Tancament de caixes

The tancament de caixes ("closing of the cashboxes") was a tax strike in the period of July to November 1899 in Barcelona by merchants and industrialists against tax hikes put in place by the Francisco Silvela cabinet and his minister of the Treasury, Raimundo Fernández Villaverde in order to pay for the expenses of the Spanish–American War.

The protest consisted of shutting down business and industrial establishments as a form of hartal which allowed them to stop paying tax without it being illegal. The protest was led by the very mayor of the city, Dr. Bartomeu Robert.[1]

The shutting of the cashboxes was caused by the colonial crisis of 1898, which led the Spanish government to impose some restrictive budgets along with an increase in taxation to compensate for the deficit. The protest was primarily against the corporate and personal income tax, and that on personal bonds, which had higher rates in Barcelona than in Madrid. That created a feeling of having been betrayed among the Catalan bourgeoisie, as they had fought alongside the dynastic parties.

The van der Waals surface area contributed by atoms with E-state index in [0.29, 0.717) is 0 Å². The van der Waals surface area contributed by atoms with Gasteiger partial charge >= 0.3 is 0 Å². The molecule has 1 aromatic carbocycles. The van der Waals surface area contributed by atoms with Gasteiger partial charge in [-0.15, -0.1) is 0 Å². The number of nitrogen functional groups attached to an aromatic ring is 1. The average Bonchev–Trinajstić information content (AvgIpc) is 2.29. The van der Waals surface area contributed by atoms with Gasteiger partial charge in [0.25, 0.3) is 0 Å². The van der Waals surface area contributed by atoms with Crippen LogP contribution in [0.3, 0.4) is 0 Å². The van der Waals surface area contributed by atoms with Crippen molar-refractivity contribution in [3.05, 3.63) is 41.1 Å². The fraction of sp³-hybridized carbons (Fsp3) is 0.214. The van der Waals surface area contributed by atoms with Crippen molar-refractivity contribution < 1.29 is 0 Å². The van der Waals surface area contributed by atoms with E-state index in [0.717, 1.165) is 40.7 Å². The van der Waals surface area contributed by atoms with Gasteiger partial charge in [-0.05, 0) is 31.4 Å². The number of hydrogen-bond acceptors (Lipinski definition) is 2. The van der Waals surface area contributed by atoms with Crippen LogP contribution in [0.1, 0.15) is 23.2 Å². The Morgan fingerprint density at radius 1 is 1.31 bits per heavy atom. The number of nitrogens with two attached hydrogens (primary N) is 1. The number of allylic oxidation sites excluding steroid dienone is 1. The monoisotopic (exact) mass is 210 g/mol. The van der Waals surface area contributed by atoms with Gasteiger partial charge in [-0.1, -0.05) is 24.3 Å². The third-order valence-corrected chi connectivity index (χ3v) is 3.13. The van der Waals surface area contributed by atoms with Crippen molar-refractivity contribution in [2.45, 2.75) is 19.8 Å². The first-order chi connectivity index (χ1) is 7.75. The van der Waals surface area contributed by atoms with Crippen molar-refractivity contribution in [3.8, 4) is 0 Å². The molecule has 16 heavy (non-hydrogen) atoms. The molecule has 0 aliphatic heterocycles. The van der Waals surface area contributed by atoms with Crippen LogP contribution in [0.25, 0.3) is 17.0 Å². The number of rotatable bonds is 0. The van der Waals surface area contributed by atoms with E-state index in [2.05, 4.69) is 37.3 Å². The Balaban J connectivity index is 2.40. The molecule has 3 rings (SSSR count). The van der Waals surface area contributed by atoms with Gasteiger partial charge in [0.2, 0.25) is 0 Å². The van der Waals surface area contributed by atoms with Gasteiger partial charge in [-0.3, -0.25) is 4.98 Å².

The board of the Industrial & Commercial League of Defense issued a call to protest. A Permanent Union Board was chosen, representing more than fifty Barcelona guilds. The government declared a state of emergency. The protest extended to Sabadell, Mataró, Manresa and Villafranca del Penedes, and some business-owners were arrested for not paying taxes.[2]


  • the resignation of Barcelona mayor Doctor Robert (1842-1902)
  • the resignations of the Spanish government ministers Manuel Durán i Bas (1823-1907) and Camilo Garcia of Polavieja and Castillo
  • the alienation of the Catalan middle class from the Spanish government and consequent strengthening of Catalan nationalism[3]


  1. ^ Marcer, Elisenda; Buffery, Helena (2011). Historical Dictionary of the Catalans. Ukraine: Scarecrow Press. p. 314.
  2. ^ Bordas, G. (1899) [1899]. "Retrat de grup dels industrials empresonats pel Tancament de Caixes" [Portrait of the group of industrials jailed for the Tancament de Caixes]. barcelona.cat (in Spanish). Arxiu Municipal de Barcelona. Retrieved 2022-12-30.
  3. ^ Smith, Angel (2009). Historical dictionary of Spain. United Kingdom: Scarecrow Press. p. 605.